Many in Israel heeded this message, for we read that, "A cry is heard on the barren heights, the weeping and pleading of the people of Israel," and God's promise was, "I will cure you of your backslidings." (Jeremiah 3:21-22) They had evidently come to realize this, for they exclaimed, "Surely in the Lord our God is the salvation of Israel." (Jeremiah 3:23) Then there was a second message to Judah, with more pleading, and gracious promises; urging them to stop, think, and give heed to God's words. Here is what the Lord said: "Stand at the crossroads and look; ask for the ancient paths, ask where the good way is, and walk in it, and you will find rest for your souls." But they said, "We will not walk in it." -- Jeremiah 6:16
The prophet was then directed to stand in the gate of the Lord's house, and plead with those who were still continuing the outward forms of worship to Jehovah; while they continued also to bow down to heathen gods. We have here another glimpse of the great love and compassion of the infinite God, and how His heart was grieved when His people did not walk in the light, and press on to holiness, but turned back to the world, and forgot their God. (Side note: What a calamity for people in any age to be content with forms and ceremonies.)
They were reminded again of God's faithfulness and love and exhorted to obedience. "From the time your ancestors left Egypt until now, day after day, again and again I sent you my servants the prophets. But they did not listen to me or pay attention. They were stiff-necked and did more evil than their ancestors." -- Jeremiah 7:25-26
"If you really change your ways and your actions . . . then I will let you live in this place. . . . Obey me, and I will be your God and you will be my people. . . . But they did not listen or pay attention."
Surely God had done all that was possible, and we hear Him saying, "I have forsaken mine house . . . I have given the dearly beloved of my soul into the hand of her enemies." His judgments followed, and before this message in the temple was finished, we are not surprised to hear the prophet exclaim, "Oh, that my head were a spring of water, and my eyes a fountain of tears! I would weep day and night for the slain of my people!" -- Jeremiah 9:1
Other messages follow on the broken covenant and the drought. As God's judgments began to come upon the disobedient people, the prophet was subjected to severe persecution. He was beaten by a false prophet, who was the son of a priest, and put in the stocks "by the house of the Lord." Being released, he continued faithfully to give the Word of the Lord to his persecutors. He prophesied of the Babylonian captivity and of the return after seventy years. Daniel was again shut up in the court of the prison, prayed, and received an answer that comforted his heart.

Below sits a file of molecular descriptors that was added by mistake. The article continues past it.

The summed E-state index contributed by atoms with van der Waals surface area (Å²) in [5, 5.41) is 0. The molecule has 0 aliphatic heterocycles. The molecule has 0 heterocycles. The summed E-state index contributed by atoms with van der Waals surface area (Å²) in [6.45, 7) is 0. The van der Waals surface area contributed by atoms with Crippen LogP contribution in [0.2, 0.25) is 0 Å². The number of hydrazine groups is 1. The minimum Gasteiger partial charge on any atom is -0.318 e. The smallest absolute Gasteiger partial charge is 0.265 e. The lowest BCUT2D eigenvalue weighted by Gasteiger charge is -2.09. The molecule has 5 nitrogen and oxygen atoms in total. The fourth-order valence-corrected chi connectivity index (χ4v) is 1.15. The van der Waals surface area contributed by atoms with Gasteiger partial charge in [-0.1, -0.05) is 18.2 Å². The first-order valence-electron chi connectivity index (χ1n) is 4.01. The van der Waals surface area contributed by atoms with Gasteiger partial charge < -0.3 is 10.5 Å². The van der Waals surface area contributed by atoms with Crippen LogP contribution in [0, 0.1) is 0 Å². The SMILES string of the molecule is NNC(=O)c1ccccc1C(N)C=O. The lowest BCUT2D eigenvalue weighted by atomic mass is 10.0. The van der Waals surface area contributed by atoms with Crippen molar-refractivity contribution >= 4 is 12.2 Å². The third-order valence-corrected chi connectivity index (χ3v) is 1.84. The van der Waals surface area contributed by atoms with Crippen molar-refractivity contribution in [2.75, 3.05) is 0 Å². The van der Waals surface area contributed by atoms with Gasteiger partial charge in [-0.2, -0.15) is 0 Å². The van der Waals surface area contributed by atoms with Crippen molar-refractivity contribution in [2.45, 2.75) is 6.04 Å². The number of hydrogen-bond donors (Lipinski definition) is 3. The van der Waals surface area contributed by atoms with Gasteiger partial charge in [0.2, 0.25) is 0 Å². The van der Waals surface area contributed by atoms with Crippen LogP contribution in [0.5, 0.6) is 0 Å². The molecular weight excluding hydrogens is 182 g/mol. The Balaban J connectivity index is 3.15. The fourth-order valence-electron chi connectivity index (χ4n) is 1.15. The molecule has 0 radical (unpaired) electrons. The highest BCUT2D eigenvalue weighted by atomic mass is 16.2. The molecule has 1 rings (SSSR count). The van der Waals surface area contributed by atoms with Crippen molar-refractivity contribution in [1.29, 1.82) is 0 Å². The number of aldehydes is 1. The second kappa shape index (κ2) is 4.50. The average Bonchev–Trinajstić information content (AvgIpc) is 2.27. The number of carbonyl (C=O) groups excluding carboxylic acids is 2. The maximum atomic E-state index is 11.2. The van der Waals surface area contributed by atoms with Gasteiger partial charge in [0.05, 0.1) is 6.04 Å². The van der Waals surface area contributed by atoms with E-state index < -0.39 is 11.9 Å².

"I prayed to the Lord: Ah, Sovereign Lord, you have made the heavens and the earth by your great power and outstretched arm. Nothing is too hard for you. You show love to thousands but bring punishment for the fathers' sins into the laps of their children after them. O great and powerful God, whose name is the Lord Almighty, great are your purposes and mighty are your deeds. Your eyes are open to all the ways of men; you reward everyone according to his conduct and as his deeds deserve." (Jeremiah 32:16-19) Then came the word of the Lord unto Jeremiah, saying, "I am the Lord, the God of all mankind. Is anything too hard for me?" -- Jeremiah 32:26
The life of the prophet was threatened again and again. He was accused of being a false prophet and a traitor to his country, but he continued faithfully to declare God's messages. Finally, he was seized and let down with cords into a dungeon that was in the court of the prison: "And they let down Jeremiah with cords, and in the dungeon there was no water, but mire: so Jeremiah sunk in the mire."
This was reported to the king, and he sent thirty men to rescue Jeremiah from certain death. God was thus fulfilling His promise to His devoted servant.
At God's command, Jeremiah, while still in the court of the prison, wrote his prophecies in a book. This was read in the Lord's house on the fasting day and later also to the king and his princes. But they received not this message from God. Instead, when the scribe had read three or four pages, the king cut them out with his penknife and threw them into the fire on the hearth. This he continued to do until all were consumed. Then the king sent officers to arrest Jeremiah and the scribe who had written the book for him, "but the Lord hid them." The prophecies were rewritten, and God preserved them so that His people down through the centuries might realize the peril of disobeying God's word and backsliding when He had provision for them to have victory instead of defeat, and His presence, love and care in place of bondage, captivity and death.
Times of affliction are often times of greatest blessing to God's faithful children. Amid testing times, Jeremiah was comforted by a special promise: "Call to me and I will answer you and tell you great and unsearchable things you do not know."
Then followed a vision of Christ, David's righteous Branch, and a promise of the final restoration of the God's chosen people:"'I will bring Judah and Israel back from captivity and will rebuild them as they were before. 8 I will cleanse them from all the sin. . . . Then this city will bring me renown, joy, praise and honor before all nations on earth that hear of all the good things I do for it. . . . The days are coming,' declares the Lord, 'when I will fulfill the good promise I made to the people of Israel and Judah. In those days and at that time I will make a righteous Branch sprout from David's line; he will do what is just and right in the land.'" -- Jeremiah 3:7-8, 14--15